b) Commodification

i) Risks of organs being commodities only available to the rich

This argument assumes that the potential number of organ vendors is fixed and limited, and that the only type of valuable consideration available for exchange is personal wealth. This also assumes a free market type model, which may not necessarily be the best (see below ethically defensible market in organs.

ii) Risks of low quality organs and worse outcomes for vendors and recipients

The argument here goes that the profit motive might make screening for organs more difficult by creating an incentive on part of the vendor to lie about conditions that are contraindications to donations. However, this argument goes only so far as to those aspects of screening which are not objectively testable, and to that extent, it is unclear how much worse quality of organs will result.

Another argument in the same vein is that the small amount of risk to altruistic donors is justified because their motives are morally salutary, whereas for sellers, the same level of risk is not justified. However, this argument goes too far, and covers a great deal of procedures currently deemed morally permissible e.g. liposuction or cosmetic surgery. If it is true that safe practices ought to be a conditions for participation of transplant professionals in an organ market, the outcomes by which the safety of organ vending is judged should be the same outcomes by which the safety of organ donations is judged.

iii) Commodification would encourage organ trafficking

This argument conflates the purchase of an organ with a successfully transplanted organ. Limiting the hypothetical market value of successful transplant to the cost of the organ discounts the competing market value of a safe transplantation. The fact the vendors and recipients have been harmed because of substandard care in organ trafficking means that a ‘better price’ does not imply ‘better value’.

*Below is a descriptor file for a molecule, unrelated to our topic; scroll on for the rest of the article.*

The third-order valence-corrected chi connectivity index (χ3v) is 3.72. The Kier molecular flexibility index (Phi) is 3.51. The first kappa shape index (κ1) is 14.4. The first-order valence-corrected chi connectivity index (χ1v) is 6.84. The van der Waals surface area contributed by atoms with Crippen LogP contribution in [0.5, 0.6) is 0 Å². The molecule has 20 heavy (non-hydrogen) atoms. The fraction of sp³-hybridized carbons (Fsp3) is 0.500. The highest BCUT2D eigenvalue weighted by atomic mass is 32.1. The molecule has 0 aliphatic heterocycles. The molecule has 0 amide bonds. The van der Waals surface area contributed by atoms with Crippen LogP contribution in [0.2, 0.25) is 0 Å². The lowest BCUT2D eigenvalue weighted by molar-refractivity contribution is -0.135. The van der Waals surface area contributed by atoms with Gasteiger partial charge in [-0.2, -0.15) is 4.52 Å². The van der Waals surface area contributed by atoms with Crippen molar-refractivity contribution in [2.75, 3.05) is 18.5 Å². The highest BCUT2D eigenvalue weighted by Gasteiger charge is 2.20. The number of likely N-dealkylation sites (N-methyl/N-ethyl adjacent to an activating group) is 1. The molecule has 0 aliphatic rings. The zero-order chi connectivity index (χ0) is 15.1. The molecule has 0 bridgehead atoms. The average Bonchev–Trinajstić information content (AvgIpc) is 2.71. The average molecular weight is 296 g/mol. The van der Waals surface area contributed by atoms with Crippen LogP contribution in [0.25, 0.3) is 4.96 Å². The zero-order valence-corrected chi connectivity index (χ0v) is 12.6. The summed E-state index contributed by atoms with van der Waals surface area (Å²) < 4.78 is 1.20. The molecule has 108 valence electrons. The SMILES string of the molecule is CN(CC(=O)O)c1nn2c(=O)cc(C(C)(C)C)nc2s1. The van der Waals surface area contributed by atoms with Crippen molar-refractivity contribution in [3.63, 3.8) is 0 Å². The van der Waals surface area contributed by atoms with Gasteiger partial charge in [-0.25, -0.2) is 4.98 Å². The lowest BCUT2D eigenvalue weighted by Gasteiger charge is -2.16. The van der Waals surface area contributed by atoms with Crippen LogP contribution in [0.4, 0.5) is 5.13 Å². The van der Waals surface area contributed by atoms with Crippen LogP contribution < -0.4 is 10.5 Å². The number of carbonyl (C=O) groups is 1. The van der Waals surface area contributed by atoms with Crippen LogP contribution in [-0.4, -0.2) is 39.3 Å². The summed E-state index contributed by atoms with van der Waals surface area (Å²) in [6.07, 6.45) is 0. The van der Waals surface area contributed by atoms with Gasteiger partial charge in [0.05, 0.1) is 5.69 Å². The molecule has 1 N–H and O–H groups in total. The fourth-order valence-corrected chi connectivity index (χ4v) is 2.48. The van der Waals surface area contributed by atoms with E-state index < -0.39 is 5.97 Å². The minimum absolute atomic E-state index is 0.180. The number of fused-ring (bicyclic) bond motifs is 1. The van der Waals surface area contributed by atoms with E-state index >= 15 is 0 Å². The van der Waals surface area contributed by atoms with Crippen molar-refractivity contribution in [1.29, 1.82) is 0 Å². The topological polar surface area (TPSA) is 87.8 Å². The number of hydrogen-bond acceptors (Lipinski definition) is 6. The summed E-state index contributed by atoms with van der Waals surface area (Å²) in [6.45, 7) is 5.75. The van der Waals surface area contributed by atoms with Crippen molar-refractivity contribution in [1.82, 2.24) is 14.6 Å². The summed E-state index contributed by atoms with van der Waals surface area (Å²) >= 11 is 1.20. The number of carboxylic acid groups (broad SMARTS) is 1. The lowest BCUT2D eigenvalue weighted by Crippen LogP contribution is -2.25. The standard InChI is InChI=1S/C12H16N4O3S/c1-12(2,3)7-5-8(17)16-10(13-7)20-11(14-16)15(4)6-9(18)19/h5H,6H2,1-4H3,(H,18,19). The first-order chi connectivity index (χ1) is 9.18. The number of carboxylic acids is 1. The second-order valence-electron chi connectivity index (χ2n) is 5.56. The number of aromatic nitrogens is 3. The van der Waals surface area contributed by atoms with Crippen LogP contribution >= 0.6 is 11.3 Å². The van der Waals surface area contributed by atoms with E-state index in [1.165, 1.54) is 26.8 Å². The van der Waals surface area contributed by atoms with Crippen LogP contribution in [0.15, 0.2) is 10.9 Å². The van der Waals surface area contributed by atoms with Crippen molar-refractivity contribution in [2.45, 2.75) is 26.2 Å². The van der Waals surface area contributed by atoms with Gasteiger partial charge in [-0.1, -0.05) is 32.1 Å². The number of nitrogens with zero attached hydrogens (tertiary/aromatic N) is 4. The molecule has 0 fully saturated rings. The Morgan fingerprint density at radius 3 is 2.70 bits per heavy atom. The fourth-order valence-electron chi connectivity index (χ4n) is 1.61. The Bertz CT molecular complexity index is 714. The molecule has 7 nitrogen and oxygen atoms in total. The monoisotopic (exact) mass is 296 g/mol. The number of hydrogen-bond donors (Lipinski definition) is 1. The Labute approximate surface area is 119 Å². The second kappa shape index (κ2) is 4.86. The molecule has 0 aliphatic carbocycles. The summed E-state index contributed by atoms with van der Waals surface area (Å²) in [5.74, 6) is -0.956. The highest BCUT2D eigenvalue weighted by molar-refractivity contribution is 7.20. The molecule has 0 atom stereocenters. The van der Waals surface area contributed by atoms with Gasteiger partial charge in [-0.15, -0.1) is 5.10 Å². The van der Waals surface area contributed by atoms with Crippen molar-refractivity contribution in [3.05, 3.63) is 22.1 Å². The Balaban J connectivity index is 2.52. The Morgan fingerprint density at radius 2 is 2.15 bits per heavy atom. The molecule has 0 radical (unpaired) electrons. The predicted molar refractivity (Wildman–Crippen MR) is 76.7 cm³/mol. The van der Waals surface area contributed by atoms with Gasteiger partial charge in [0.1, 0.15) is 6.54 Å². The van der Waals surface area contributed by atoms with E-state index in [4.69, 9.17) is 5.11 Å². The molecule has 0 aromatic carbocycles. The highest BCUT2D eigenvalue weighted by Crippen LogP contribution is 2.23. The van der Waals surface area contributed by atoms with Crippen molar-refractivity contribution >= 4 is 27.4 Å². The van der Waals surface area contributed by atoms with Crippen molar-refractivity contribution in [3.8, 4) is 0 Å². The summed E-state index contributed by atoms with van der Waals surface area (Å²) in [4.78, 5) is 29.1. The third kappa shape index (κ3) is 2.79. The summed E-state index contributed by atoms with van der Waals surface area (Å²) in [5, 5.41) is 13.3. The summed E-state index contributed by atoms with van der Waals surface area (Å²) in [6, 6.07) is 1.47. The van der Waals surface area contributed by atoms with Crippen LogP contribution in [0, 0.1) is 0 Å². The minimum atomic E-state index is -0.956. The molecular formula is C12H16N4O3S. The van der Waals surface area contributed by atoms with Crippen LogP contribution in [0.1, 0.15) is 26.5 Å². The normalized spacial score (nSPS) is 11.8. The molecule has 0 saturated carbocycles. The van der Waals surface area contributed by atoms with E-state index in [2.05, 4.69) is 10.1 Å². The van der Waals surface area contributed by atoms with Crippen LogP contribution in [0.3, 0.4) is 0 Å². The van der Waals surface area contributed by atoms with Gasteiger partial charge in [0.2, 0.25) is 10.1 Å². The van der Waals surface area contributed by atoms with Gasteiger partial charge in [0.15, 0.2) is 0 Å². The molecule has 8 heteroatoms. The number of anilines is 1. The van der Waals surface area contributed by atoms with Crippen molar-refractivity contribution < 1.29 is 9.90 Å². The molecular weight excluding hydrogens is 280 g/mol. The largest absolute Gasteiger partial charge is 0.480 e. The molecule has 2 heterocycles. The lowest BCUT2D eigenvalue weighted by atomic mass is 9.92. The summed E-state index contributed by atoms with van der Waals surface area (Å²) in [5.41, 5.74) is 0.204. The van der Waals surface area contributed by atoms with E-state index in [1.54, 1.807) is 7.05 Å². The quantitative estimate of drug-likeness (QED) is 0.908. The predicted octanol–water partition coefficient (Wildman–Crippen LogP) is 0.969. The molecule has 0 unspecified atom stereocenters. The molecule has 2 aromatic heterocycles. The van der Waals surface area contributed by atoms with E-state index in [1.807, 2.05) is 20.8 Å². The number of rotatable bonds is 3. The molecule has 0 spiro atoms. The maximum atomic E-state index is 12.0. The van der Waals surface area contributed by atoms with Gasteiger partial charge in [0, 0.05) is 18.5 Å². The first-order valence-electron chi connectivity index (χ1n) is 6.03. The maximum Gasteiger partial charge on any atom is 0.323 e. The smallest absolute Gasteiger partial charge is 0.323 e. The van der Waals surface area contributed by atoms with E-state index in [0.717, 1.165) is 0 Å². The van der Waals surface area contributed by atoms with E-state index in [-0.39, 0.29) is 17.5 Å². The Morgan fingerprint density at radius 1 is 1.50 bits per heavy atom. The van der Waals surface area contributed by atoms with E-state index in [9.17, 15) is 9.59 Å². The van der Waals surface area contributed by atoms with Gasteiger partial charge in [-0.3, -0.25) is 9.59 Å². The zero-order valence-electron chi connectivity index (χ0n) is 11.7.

From this, it is disingenuous to argue that an organ market is morally impermissible because organ trafficking has failed to improve. The limited number of available organs and the consequent development and flourishing of an underground market are the consequences of inadequate regulation. However, in this regard, a case study might be made of Iran to suggest that regulation won’t help as much as hoped for. Nevertheless, by doing nothing, there is no reason to suppose that organ trafficking will just get better on its own.

c) Moral corruption

i) Organ market will treat people as mere means

It is true that organ trafficking treats the vendor as a means rather than an end. But the same need not be true of organ markets, which treats the vendor as an end in himself by establishing an organ market in which his safety and contractual rights would be protected by the rule of law. There is also scope here to argue that on a proper understanding of the categorical imperative, the existence of an organ market and sale of organs is consistent with a Kantian understanding of autonomy (i.e. in the sense of assisting others who are vulnerable even where it exposes people to risks that they themselves have not elected),...